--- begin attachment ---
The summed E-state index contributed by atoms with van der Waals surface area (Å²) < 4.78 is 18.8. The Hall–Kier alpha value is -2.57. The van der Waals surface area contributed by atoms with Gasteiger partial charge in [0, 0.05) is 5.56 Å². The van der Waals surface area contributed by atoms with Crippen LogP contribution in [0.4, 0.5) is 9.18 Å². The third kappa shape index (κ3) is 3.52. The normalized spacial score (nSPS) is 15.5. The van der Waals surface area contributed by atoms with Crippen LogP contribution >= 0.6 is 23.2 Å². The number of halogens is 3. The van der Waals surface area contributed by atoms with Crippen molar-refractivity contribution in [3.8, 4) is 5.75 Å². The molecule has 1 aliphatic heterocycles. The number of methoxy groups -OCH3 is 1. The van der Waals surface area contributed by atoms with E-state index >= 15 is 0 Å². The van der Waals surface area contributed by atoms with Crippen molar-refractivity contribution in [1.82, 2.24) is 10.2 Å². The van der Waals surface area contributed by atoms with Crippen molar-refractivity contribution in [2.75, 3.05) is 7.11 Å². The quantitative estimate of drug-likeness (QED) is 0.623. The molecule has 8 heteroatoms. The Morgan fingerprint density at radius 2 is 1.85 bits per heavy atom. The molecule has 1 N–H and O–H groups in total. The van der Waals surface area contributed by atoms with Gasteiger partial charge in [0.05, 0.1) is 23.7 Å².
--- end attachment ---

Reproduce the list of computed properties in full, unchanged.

The summed E-state index contributed by atoms with van der Waals surface area (Å²) < 4.78 is 18.8. The Hall–Kier alpha value is -2.57. The van der Waals surface area contributed by atoms with Gasteiger partial charge in [0, 0.05) is 5.56 Å². The van der Waals surface area contributed by atoms with Crippen LogP contribution in [0.4, 0.5) is 9.18 Å². The third kappa shape index (κ3) is 3.52. The normalized spacial score (nSPS) is 15.5. The van der Waals surface area contributed by atoms with Crippen LogP contribution >= 0.6 is 23.2 Å². The number of halogens is 3. The van der Waals surface area contributed by atoms with Crippen molar-refractivity contribution in [3.8, 4) is 5.75 Å². The molecule has 1 aliphatic heterocycles. The number of methoxy groups -OCH3 is 1. The van der Waals surface area contributed by atoms with E-state index >= 15 is 0 Å². The van der Waals surface area contributed by atoms with Crippen molar-refractivity contribution in [1.82, 2.24) is 10.2 Å². The van der Waals surface area contributed by atoms with Crippen molar-refractivity contribution in [2.75, 3.05) is 7.11 Å². The quantitative estimate of drug-likeness (QED) is 0.623. The molecule has 8 heteroatoms. The Morgan fingerprint density at radius 2 is 1.85 bits per heavy atom. The molecule has 1 N–H and O–H groups in total. The van der Waals surface area contributed by atoms with Gasteiger partial charge in [0.05, 0.1) is 23.7 Å².